02 December 2006


Alright, I’m just incensed at this point. I’m hugely in favor of free speech. I normally don’t get angry at the fact that people sometimes spew the rankest idiocy; it’s their sovereign American right, and I usually confine myself to arguing with their viewpoints, not with the fact that they presented them.

But this has gone too far.

This strikes at me personally, and everyone else who participated in the effort described in this blog. The new U2 and Green Day music video, The Saints are Coming, presents a huge lie (for some reason, the video on YouTube is slightly different from the one MTV is showing). Now, one argument that they seem to be making, that so many of our troops and resources are overseas fighting in Iraq, leaving us vulnerable to disaster at home, has merit: Earlier in this blog, I mentioned a sign we saw on the way into New Orleans reading “Screw IRAQ, troops come home and clean your own yard.” Certainly Louisiana was harmed by having so many (40%, I heard) of their National Guard soldiers and airmen deployed to Iraq. It cost them—in money, in speed, and in pride, for having to rely so heavily on troops from other states. So far, so good, and if that was the point of the video, I might even approve.

But it’s not.

The video shows fictional news footage of dozens of Apaches airlifting refugees, B2s dropping supplies, Navy jets helping to fill broken levees, and (my personal favorite) tanks patrolling the streets of New Orleans in support of Katrina relief efforts, with subtitles like “U.S. IRAQ TROOPS REDEPLOYED TO NEW ORLEANS” and “AIRFORCE LAUNCHES AID DROPS.” Then the video ends with a sign reading “NOT AS SEEN ON TV.”

Well, Bono, or “milk,” or whoever produced this idiotic video, I’m sorry you weren’t watching your TV very closely. The Army, Air Force, and Coast Guard were out in droves doing exactly the sort of things portrayed as never happening in your video. At one point, I was told by a Coast Guard pilot, there were actually more military helicopters flying over New Orleans than over the entire countries of Iraq or Afghanistan. No, they weren’t Apaches—what idiot would send an Apache on a rescue mission, if any other aircraft was available? No, we didn’t rescue people trapped in flood-surrounded buildings using tanks—we used 5-ton trucks, which hold a lot more people.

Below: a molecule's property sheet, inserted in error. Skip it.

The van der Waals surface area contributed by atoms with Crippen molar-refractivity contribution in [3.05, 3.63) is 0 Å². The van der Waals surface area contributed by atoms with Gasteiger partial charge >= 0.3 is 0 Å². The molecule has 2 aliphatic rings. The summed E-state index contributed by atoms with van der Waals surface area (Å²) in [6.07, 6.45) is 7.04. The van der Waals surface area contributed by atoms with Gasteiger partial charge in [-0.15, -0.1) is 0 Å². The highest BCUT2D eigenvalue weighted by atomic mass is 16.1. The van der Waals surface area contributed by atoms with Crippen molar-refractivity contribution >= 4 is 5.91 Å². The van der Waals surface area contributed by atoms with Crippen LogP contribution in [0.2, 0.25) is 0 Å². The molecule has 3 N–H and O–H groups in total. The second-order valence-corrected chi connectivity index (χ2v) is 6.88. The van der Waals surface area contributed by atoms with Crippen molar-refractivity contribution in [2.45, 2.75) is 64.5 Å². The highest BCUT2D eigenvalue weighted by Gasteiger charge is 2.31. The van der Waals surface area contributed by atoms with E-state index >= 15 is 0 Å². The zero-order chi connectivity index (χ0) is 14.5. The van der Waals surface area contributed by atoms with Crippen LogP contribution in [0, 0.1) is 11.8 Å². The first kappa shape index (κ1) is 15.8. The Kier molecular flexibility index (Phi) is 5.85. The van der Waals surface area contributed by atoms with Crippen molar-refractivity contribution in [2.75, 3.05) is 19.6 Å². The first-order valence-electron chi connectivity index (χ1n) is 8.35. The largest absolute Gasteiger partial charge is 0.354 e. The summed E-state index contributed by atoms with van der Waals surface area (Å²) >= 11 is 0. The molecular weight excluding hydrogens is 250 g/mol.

Or is the problem that’s being lamented the fact that it was National Guard Army and Air Force troops that were called on to help in this disaster? Are they insinuating that the National Guard wasn’t good enough, the States can’t handle it, and the whole thing should have been Federalized? That’s even more insulting. It was FEMA—a Federal agency—which handled things worse than anyone. True, it would have been nice to have troops on the ground earlier, and it’s possible that if so many of Louisiana’s units hadn’t been deployed, that would have happened. But the video is clear that regular troops and equipment are the ones who should have been redeployed to New Orleans. Can you imagine if that happened? How many more people would have died, and suffered, and remained stranded? We, driving from Illinois, were there in about 5 days from the first notice; can you imagine how long it would have taken to get a significant number of servicemen and equipment (including tons of tanks and Apaches, if you go by the video) from Iraq to New Orleans? Weeks.

No, Green Day and U2, we did not need the troops to redeploy from Iraq to help us in New Orleans. We had it handled just fine, thanks. The last thing we want is for the Federal Government and its active military to take over domestic disaster relief too. If you think it’s a good idea that all the troops come home from Iraq, fine. but—except for the fact that the National Guard is overdeployed (which the video didn’t address at all)—that has nothing to do with Katrina relief.

If you’re as angry as I am over this, make some noise! Write letters, post comments on websites, write MTV and ask them to stop showing the video. Free speech means that the Government has no right to censor what people say—it does not mean that we the people have to like or accept any garbage that people choose to spout; only that we may not use government power to silence them. But there are other ways. Speak up. And if you want to see thousands of pictures of actual soldiers actually helping with relief efforts after Hurricane Katrina, well, take a look at the Katrina Pictures I collected.

There, I’ve said my piece.

30 June 2006

Strong Words

If the truth is admitted, it would appear that the lives lost and the money spent have been in vain.  Instead, more casualties must be sustained to prove a false premise.  What a tragedy!  If the truth is admitted, imagine the anger of all the families that already have suffered such a burden.  That burden is softened when the families and the wounded are told their great sacrifice was worthy, and required to preserve our freedoms and our Constitution.

But no one is allowed to ask the obvious.  How have the 2,500 plus deaths, and the 18,500 wounded, made us more free?  What in the world does Iraq have to do with protecting our civil liberties here at home?  What national security threat prompted America’s first pre-emptive war?  How does our unilateral enforcement of UN resolutions enhance our freedoms?

These questions aren’t permitted.  They are not politically correct.  I agree that the truth hurts, and these questions are terribly hurtful to the families that have suffered so much.  What a horrible thought it would be to find out the cause for which we fight is not quite so noble.” --Ron Paul